Premier Daniel Andrews faces mounting pressure to address Victoria's youth gang violence but insists police are making progress.
Years after groups of African youths joined the gangs which hit Melbourne streets, Mr Andrews said the latest plan to combat the violence has already produced results.
"We've seen some very nasty incidents in recent times," Mr Andrews said.
"But as someone who proudly lives in Melbourne's suburbs I am completely confident that (Chief Commissioner) Graham Ashton and Victoria Police ... are turning this around."
The violence has included riots, home invasions, armed robberies, assaults and attacks on police and prompted criticism of Victoria's leadership by the prime minister and federal government.
Public debate has exploded after African youths brawled with backpackers and robbed three Sri Lankans at St Kilda in December.
A week later teens ran riot and trashed a Werribee Airbnb property. On Boxing Day, an officer was assaulted at Highpoint shopping centre, teens were mugged and a woman was held hostage during a home invasion.
Four teenagers were arrested after the wild Werribee party-turned-riot and one 16-year-old was charged with aggravated burglary and criminal damage.
Police continue to investigate the other crimes.
Mr Andrews said he backed Victoria Police's efforts to tackle the problem, including a new community task force with African-Australians.
Prime Minister Malcolm Turnbull has criticised Mr Andrews for his handling of youth gangs and federal Home Affairs Minister Peter Dutton told a Sydney radio station people were too scared to go out for dinner in Melbourne.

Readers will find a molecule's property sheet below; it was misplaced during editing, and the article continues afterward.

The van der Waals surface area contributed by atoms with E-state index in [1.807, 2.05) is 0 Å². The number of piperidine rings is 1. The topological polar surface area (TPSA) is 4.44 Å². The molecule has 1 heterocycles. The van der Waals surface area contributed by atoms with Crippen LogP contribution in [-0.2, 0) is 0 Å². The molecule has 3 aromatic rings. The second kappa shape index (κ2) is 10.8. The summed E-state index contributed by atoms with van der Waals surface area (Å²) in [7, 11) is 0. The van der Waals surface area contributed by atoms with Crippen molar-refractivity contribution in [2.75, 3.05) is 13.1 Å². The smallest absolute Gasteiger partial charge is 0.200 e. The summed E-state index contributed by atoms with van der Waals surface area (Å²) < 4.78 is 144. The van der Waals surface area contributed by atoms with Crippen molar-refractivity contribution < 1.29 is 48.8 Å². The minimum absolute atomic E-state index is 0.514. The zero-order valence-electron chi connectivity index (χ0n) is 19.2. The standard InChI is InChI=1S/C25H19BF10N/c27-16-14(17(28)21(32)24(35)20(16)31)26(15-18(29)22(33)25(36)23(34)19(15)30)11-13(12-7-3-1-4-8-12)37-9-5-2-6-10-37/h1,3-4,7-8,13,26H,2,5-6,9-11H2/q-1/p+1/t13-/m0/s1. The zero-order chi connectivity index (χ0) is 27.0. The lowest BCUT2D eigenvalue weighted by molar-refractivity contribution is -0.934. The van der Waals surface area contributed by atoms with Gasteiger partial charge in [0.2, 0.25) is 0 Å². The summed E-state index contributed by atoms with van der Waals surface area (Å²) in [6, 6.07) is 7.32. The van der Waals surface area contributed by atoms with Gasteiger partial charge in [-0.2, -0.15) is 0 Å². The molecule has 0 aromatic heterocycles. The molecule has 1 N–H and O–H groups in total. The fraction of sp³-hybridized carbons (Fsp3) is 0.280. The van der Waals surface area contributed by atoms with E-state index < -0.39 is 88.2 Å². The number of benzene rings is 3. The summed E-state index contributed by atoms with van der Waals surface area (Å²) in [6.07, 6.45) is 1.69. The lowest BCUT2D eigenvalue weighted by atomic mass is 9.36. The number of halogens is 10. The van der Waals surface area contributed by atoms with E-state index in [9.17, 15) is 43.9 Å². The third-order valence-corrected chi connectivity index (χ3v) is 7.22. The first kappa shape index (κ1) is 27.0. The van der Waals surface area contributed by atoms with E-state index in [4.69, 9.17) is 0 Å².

Despite the warring commentary, the state and federal governments have not discussed the issue.
"He (Mr Turnbull) might feel the need to now raise these matters with me, having felt the need to rubbish Victoria Police, rubbish Melbourne, rubbish Victoria, that's what he's been doing," Mr Andrews said.
He added that he safely took his family out for dinner a number of times during his break.
Melbourne-based federal government frontbencher Kelly O'Dwyer continued the attack on Mr Andrews, labelling him a "menace" for failing to act.
"He's trying to blame everyone but himself but we know it's his weakening of the bail laws, it's his weakening of the sentencing laws and it's his weakening of the anti-gang laws that has led to this eruption of violent crime," she told reporters after detailing accounts of gangs terrorising her community.
State Opposition Leader Matthew Guy said he had been "inundated" with "hundreds" of emails by constituents saying how scared they were in the homes and on the streets.
"Yes it's not every street, it's not every suburb, but there are clearly parts of our city that are going through a gang crisis," he said.
On Wednesday Mr Ashton declared the state one of the world's safest places and said the new community taskforce will support police by providing information on emerging issues and hot spots, improving communication on crime prevention and reporting racial vilification.
South Sudanese leader and solicitor Kot Monoah said members of the community had been unfairly threatened and racially vilified.
In the outer western suburbs, Tarneit resident Arnav Sati has started an online petition calling for the government to "act now to stop Melbourne becoming a lawless land", attracting about 12,000 signatures by Thursday afternoon.